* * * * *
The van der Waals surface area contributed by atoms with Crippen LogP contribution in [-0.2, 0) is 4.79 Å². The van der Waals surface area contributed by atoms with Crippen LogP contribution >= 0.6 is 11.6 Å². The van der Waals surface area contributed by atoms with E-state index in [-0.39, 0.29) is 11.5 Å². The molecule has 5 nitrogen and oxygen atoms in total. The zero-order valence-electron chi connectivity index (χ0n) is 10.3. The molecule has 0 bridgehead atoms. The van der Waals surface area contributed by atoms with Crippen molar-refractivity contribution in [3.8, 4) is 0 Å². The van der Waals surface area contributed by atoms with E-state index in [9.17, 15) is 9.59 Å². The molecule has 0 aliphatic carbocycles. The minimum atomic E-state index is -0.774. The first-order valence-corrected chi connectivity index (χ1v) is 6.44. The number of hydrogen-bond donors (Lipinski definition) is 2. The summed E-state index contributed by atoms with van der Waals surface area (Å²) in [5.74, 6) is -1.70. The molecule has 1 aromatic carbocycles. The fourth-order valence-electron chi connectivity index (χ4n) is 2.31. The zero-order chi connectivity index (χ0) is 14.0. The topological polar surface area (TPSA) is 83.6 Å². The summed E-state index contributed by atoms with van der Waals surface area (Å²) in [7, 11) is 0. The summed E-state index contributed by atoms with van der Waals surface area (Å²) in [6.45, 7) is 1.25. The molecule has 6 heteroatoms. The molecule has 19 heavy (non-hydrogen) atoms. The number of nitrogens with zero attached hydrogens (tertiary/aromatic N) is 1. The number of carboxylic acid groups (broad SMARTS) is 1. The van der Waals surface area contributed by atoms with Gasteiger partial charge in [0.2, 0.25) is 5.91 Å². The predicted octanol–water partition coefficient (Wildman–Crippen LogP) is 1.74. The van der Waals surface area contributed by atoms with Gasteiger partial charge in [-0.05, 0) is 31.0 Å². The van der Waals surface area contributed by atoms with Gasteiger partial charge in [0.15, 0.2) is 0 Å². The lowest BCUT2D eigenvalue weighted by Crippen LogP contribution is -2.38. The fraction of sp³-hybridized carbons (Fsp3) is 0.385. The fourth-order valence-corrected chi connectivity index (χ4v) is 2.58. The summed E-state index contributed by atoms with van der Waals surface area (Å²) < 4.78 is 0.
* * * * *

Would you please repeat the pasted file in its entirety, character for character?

The van der Waals surface area contributed by atoms with Crippen LogP contribution in [-0.2, 0) is 4.79 Å². The van der Waals surface area contributed by atoms with Crippen LogP contribution >= 0.6 is 11.6 Å². The van der Waals surface area contributed by atoms with E-state index in [-0.39, 0.29) is 11.5 Å². The molecule has 5 nitrogen and oxygen atoms in total. The zero-order valence-electron chi connectivity index (χ0n) is 10.3. The molecule has 0 bridgehead atoms. The van der Waals surface area contributed by atoms with Crippen molar-refractivity contribution in [3.8, 4) is 0 Å². The van der Waals surface area contributed by atoms with E-state index in [9.17, 15) is 9.59 Å². The molecule has 0 aliphatic carbocycles. The minimum atomic E-state index is -0.774. The first-order valence-corrected chi connectivity index (χ1v) is 6.44. The number of hydrogen-bond donors (Lipinski definition) is 2. The summed E-state index contributed by atoms with van der Waals surface area (Å²) in [5.74, 6) is -1.70. The molecule has 1 aromatic carbocycles. The fourth-order valence-electron chi connectivity index (χ4n) is 2.31. The zero-order chi connectivity index (χ0) is 14.0. The topological polar surface area (TPSA) is 83.6 Å². The summed E-state index contributed by atoms with van der Waals surface area (Å²) in [7, 11) is 0. The summed E-state index contributed by atoms with van der Waals surface area (Å²) in [6.45, 7) is 1.25. The molecule has 6 heteroatoms. The molecule has 19 heavy (non-hydrogen) atoms. The number of nitrogens with zero attached hydrogens (tertiary/aromatic N) is 1. The number of carboxylic acid groups (broad SMARTS) is 1. The van der Waals surface area contributed by atoms with Gasteiger partial charge in [0.2, 0.25) is 5.91 Å². The predicted octanol–water partition coefficient (Wildman–Crippen LogP) is 1.74. The van der Waals surface area contributed by atoms with Gasteiger partial charge in [-0.05, 0) is 31.0 Å². The van der Waals surface area contributed by atoms with Gasteiger partial charge in [0.15, 0.2) is 0 Å². The lowest BCUT2D eigenvalue weighted by Crippen LogP contribution is -2.38. The fraction of sp³-hybridized carbons (Fsp3) is 0.385. The fourth-order valence-corrected chi connectivity index (χ4v) is 2.58. The summed E-state index contributed by atoms with van der Waals surface area (Å²) < 4.78 is 0.